Pearl: Innovation comes from many avenues. How do you source innovation? What are your thoughts on how diversity of talent helps?
Best: Innovation happens at the nexus of diverse ideas. If you put a bunch of people who think alike in the same room, the likelihood of new ideas emerging is reduced. The diversity of perspective comes from a lot of attributes, not just which department you are working in or gender or race, but how you grew up, where you grew up, what you studied, what other activities you engage in. These all create a lens of how you see the world.
Pearl: In Silicon Valley, we live by the mantra, “Move fast and break things.” What role does failure play in innovation and learning?
Best: If you ask any innovator, they’ll tell you that failure is an important ingredient for success, how you learn, how you journey. Unfortunately, most organizations don’t accept failure as part of the business process. PwC is not exempt from this. We are on a journey to become more accepting of failure. We are trying to get our organization to respect failure more and not be so conservative and risk-adverse.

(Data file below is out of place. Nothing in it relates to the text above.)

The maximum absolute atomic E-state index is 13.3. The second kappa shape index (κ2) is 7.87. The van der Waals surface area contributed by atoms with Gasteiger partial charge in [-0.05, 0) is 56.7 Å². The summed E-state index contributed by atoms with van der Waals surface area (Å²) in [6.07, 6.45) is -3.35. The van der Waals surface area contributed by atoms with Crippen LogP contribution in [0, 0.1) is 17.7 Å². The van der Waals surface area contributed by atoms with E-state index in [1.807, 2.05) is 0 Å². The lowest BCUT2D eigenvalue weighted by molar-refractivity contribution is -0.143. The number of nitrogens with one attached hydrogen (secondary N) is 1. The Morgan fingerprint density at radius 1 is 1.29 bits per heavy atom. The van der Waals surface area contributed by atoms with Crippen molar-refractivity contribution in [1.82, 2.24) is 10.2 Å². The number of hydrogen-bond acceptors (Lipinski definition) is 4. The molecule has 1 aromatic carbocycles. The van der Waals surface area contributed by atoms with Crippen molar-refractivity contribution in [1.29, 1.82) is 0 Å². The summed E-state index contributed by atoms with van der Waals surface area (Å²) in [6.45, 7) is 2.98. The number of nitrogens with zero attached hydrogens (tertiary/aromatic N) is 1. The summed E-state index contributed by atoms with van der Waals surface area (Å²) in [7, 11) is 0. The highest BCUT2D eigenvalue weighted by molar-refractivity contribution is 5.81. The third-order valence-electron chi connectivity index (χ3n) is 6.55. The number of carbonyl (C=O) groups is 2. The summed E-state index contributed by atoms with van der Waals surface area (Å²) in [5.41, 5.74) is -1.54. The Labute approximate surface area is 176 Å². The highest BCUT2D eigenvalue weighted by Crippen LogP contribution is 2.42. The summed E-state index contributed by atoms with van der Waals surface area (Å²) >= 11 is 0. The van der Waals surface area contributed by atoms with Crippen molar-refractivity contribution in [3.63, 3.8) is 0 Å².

Some of the ways PwC thinks about failure are:
- We need to deconstruct failures, extract the learning, and scale this learning. It’s OK to fail once. But you can’t fail on the same thing again and again. That’s not learning.
- CFOs need to budget for failed experiments when they think about overall ROI. Failure needs to be factored in to ROI calculations.
- Incentive models and compensation models cannot punish failure.
Teo: Test, experiment, iterate, learn, do, and then figure out what do we do less of that failed and what do we do more of that was successful. That will help you become more innovative.
Stoddard: You need to give people time to grow, time to experiment, time to fail, and time to learn. People really need to know that it’s OK to fail. They need to see the organization embracing failure and learning from failure. This will help the organization embrace a more innovative DNA.